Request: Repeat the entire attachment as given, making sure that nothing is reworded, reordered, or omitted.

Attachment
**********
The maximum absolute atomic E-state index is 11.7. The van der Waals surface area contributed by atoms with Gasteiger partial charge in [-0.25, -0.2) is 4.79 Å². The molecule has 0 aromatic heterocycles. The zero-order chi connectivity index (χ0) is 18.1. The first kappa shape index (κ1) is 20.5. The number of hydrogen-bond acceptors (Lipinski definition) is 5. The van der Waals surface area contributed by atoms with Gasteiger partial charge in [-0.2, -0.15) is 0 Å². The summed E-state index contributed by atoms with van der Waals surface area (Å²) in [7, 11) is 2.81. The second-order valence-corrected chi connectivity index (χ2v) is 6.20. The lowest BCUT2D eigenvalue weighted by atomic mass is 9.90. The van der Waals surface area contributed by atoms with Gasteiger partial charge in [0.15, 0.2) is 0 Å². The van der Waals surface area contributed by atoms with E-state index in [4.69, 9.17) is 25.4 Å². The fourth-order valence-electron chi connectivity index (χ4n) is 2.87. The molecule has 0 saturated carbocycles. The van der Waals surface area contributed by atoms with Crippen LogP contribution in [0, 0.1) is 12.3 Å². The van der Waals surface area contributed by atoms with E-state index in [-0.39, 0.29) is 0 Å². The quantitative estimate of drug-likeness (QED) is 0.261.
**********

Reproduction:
The maximum absolute atomic E-state index is 11.7. The van der Waals surface area contributed by atoms with Gasteiger partial charge in [-0.25, -0.2) is 4.79 Å². The molecule has 0 aromatic heterocycles. The zero-order chi connectivity index (χ0) is 18.1. The first kappa shape index (κ1) is 20.5. The number of hydrogen-bond acceptors (Lipinski definition) is 5. The van der Waals surface area contributed by atoms with Gasteiger partial charge in [-0.2, -0.15) is 0 Å². The summed E-state index contributed by atoms with van der Waals surface area (Å²) in [7, 11) is 2.81. The second-order valence-corrected chi connectivity index (χ2v) is 6.20. The lowest BCUT2D eigenvalue weighted by atomic mass is 9.90. The van der Waals surface area contributed by atoms with Gasteiger partial charge in [0.15, 0.2) is 0 Å². The van der Waals surface area contributed by atoms with E-state index in [4.69, 9.17) is 25.4 Å². The fourth-order valence-electron chi connectivity index (χ4n) is 2.87. The molecule has 0 saturated carbocycles. The van der Waals surface area contributed by atoms with Crippen LogP contribution in [0, 0.1) is 12.3 Å². The van der Waals surface area contributed by atoms with E-state index in [-0.39, 0.29) is 0 Å². The quantitative estimate of drug-likeness (QED) is 0.261.